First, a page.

The lab's walls show how quickly the material is progressing.

Lamborghini has an inextricable link to Italy, but look for the company’s future innovations in carbon fibre technology to come from Seattle, Washington, at its Advanced Composite Structures Laboratory’s newly opened research centre. The solutions in development there could make Lambo’s next-generation supercars even lighter and quicker.

The Countach Quattrovalvole was the first production Lamborghini to use carbon fibre components, and the Italian supercar maker has come a long way since then. For example, ACSL created the company’s patented Forged Composite, which made the lightweight material easier to sculpt for structural parts. It premiered on the Sesto Elemento and helped the coupe tip the scales at a mere 999 kilograms (2,202 pounds).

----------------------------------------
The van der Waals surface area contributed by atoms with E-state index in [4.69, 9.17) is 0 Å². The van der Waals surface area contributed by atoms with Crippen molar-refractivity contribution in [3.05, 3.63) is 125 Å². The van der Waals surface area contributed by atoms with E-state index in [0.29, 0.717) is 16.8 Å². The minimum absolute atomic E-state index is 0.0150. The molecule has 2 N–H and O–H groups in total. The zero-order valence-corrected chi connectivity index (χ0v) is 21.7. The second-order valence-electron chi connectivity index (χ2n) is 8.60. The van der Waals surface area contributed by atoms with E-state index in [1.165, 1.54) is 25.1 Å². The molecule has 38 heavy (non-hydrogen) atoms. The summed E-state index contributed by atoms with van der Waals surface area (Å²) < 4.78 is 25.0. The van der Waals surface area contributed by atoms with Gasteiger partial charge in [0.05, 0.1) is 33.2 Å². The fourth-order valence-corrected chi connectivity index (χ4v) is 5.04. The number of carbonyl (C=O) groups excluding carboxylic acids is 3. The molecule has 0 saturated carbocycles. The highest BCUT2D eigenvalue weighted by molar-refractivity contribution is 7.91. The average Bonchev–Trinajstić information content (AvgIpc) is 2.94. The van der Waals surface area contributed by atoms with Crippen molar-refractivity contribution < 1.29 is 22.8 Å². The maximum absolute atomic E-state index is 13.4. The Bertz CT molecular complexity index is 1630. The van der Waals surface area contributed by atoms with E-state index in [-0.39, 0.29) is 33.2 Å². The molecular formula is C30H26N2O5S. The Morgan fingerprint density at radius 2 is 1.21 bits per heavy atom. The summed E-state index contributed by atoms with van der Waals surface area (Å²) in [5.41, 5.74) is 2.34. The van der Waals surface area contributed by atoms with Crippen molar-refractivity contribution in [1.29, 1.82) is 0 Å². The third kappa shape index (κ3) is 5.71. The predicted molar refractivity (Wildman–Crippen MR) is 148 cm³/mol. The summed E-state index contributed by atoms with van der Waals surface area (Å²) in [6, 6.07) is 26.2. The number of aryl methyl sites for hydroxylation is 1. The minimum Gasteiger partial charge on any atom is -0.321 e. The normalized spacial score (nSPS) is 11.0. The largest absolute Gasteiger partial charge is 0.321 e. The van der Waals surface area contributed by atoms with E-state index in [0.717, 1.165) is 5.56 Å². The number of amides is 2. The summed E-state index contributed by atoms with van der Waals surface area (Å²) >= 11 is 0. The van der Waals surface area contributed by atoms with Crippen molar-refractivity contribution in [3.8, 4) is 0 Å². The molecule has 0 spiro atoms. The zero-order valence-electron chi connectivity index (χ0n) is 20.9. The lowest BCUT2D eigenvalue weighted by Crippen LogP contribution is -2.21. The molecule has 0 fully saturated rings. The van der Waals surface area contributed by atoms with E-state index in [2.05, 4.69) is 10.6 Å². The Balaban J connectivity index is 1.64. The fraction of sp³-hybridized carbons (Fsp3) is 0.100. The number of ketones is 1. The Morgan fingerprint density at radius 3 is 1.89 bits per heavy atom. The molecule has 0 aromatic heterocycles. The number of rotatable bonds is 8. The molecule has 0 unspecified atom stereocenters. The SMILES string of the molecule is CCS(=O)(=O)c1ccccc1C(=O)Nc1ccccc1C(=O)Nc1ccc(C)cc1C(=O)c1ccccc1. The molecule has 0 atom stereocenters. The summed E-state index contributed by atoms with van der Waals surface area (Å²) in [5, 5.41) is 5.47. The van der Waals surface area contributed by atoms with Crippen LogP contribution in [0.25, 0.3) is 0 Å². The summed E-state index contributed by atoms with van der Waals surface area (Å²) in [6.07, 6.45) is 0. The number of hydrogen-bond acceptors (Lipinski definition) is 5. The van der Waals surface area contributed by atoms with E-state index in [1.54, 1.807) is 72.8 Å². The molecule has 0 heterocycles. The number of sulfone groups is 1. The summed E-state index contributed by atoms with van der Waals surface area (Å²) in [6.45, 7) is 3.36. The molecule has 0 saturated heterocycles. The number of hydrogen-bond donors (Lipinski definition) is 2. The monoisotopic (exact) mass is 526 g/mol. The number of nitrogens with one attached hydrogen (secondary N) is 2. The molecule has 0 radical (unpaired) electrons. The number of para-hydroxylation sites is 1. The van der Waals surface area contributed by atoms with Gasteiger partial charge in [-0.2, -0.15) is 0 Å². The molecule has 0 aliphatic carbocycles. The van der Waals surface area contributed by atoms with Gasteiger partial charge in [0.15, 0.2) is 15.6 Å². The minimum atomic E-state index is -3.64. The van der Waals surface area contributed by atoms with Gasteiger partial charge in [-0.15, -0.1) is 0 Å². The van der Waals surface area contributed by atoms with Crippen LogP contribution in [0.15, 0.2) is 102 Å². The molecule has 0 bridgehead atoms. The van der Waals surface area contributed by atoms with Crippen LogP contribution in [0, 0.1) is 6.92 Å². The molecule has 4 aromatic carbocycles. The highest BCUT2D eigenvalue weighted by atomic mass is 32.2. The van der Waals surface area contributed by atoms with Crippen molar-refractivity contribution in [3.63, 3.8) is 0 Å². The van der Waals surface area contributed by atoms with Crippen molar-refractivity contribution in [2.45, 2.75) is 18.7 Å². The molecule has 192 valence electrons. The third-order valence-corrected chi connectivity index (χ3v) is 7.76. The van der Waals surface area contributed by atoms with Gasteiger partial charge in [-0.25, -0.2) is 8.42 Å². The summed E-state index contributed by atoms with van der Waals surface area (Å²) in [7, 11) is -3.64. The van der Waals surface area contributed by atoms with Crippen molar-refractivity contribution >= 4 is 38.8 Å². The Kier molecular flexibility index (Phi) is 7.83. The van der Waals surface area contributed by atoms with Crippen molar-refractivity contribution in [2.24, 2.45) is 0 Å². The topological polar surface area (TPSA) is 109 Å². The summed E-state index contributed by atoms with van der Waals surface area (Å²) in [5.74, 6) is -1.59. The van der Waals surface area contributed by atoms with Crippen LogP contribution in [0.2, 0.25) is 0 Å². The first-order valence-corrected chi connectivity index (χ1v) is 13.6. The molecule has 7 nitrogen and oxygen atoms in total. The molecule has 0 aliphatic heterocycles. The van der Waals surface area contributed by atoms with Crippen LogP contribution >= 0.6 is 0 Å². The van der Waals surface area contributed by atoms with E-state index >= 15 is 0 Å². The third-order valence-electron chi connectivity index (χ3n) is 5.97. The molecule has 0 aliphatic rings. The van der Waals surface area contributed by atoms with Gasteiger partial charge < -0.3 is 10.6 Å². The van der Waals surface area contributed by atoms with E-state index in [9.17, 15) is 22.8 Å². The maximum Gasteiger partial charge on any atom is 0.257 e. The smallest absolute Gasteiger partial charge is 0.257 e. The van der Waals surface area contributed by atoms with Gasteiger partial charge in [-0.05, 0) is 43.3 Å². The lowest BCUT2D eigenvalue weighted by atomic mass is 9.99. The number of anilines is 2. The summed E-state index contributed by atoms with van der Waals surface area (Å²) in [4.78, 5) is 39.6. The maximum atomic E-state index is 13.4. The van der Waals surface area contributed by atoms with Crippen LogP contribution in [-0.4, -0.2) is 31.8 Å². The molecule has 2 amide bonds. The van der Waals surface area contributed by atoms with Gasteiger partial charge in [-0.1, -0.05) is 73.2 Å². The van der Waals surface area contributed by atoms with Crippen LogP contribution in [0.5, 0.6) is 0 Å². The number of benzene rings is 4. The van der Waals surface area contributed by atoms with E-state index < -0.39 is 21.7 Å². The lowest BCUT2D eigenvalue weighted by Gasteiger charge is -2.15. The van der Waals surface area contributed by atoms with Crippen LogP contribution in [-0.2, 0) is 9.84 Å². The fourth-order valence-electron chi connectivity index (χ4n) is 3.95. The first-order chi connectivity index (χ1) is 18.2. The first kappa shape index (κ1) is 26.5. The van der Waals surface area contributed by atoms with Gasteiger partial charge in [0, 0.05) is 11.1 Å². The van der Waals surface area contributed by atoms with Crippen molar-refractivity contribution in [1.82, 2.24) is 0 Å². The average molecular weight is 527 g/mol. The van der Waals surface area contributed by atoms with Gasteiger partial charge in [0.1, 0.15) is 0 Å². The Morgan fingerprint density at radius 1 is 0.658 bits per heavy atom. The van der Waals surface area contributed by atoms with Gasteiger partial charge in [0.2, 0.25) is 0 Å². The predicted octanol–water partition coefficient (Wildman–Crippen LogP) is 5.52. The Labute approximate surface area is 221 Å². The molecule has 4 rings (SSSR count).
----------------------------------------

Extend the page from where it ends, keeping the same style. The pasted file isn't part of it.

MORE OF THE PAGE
ACSL's new centre will also continue Lamborghini’s collaboration with Boeing to improve carbon fibre. We'll be very curious to see what will come next from them because the company's innovations were vital in the development of material for the Aventador’s lightweight monocoque base. 

Beyond Lambo's lab, Washington is a hot-bed of carbon fibre development. BMW operates the Moses Lake factory in the state, and the site produces the lightweight material for the i3, i8, and other models. The plant is such a success that BMW keeps expanding it to keep up with demand. Like the Italian supercar maker, the German firm also collaborates with Boeing to create new innovations in lightweight technology.

Source: Lamborghini

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